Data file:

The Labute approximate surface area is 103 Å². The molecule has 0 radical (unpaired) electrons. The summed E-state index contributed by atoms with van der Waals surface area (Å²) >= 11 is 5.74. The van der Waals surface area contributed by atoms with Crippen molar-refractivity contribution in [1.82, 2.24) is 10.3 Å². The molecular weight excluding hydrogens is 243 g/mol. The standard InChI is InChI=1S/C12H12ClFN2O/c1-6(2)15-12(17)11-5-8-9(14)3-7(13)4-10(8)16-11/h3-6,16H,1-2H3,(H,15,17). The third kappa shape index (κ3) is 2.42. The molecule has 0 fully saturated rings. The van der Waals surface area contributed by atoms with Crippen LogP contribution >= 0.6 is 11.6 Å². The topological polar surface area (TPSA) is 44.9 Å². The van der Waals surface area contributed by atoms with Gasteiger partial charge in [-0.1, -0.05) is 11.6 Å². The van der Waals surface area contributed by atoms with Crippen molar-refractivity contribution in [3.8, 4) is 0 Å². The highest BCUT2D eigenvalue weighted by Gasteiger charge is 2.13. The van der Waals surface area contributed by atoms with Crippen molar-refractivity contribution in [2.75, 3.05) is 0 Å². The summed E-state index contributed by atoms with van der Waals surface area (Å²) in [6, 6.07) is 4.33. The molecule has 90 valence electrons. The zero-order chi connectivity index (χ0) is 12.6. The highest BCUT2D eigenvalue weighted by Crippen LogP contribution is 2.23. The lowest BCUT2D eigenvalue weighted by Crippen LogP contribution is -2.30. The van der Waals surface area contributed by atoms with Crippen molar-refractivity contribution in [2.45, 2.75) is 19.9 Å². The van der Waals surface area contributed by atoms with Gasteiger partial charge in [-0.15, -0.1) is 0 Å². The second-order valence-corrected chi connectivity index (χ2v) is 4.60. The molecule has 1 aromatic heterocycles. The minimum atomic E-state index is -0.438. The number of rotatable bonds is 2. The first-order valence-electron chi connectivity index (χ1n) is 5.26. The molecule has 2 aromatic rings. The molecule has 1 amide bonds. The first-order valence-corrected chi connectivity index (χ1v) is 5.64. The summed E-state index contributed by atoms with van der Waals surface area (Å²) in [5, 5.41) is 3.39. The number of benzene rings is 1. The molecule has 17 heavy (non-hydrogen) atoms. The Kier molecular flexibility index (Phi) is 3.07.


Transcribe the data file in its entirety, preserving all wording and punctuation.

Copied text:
The Labute approximate surface area is 103 Å². The molecule has 0 radical (unpaired) electrons. The summed E-state index contributed by atoms with van der Waals surface area (Å²) >= 11 is 5.74. The van der Waals surface area contributed by atoms with Crippen molar-refractivity contribution in [1.82, 2.24) is 10.3 Å². The molecular weight excluding hydrogens is 243 g/mol. The standard InChI is InChI=1S/C12H12ClFN2O/c1-6(2)15-12(17)11-5-8-9(14)3-7(13)4-10(8)16-11/h3-6,16H,1-2H3,(H,15,17). The third kappa shape index (κ3) is 2.42. The molecule has 0 fully saturated rings. The van der Waals surface area contributed by atoms with Crippen LogP contribution >= 0.6 is 11.6 Å². The topological polar surface area (TPSA) is 44.9 Å². The van der Waals surface area contributed by atoms with Gasteiger partial charge in [-0.1, -0.05) is 11.6 Å². The van der Waals surface area contributed by atoms with Crippen molar-refractivity contribution in [3.8, 4) is 0 Å². The highest BCUT2D eigenvalue weighted by Gasteiger charge is 2.13. The van der Waals surface area contributed by atoms with Crippen molar-refractivity contribution in [2.75, 3.05) is 0 Å². The summed E-state index contributed by atoms with van der Waals surface area (Å²) in [6, 6.07) is 4.33. The molecule has 90 valence electrons. The zero-order chi connectivity index (χ0) is 12.6. The highest BCUT2D eigenvalue weighted by Crippen LogP contribution is 2.23. The lowest BCUT2D eigenvalue weighted by Crippen LogP contribution is -2.30. The van der Waals surface area contributed by atoms with Crippen molar-refractivity contribution in [2.45, 2.75) is 19.9 Å². The van der Waals surface area contributed by atoms with Gasteiger partial charge in [-0.15, -0.1) is 0 Å². The second-order valence-corrected chi connectivity index (χ2v) is 4.60. The molecule has 1 aromatic heterocycles. The minimum atomic E-state index is -0.438. The number of rotatable bonds is 2. The first-order valence-electron chi connectivity index (χ1n) is 5.26. The molecule has 2 aromatic rings. The molecule has 1 amide bonds. The first-order valence-corrected chi connectivity index (χ1v) is 5.64. The summed E-state index contributed by atoms with van der Waals surface area (Å²) in [5, 5.41) is 3.39. The number of benzene rings is 1. The molecule has 17 heavy (non-hydrogen) atoms. The Kier molecular flexibility index (Phi) is 3.07.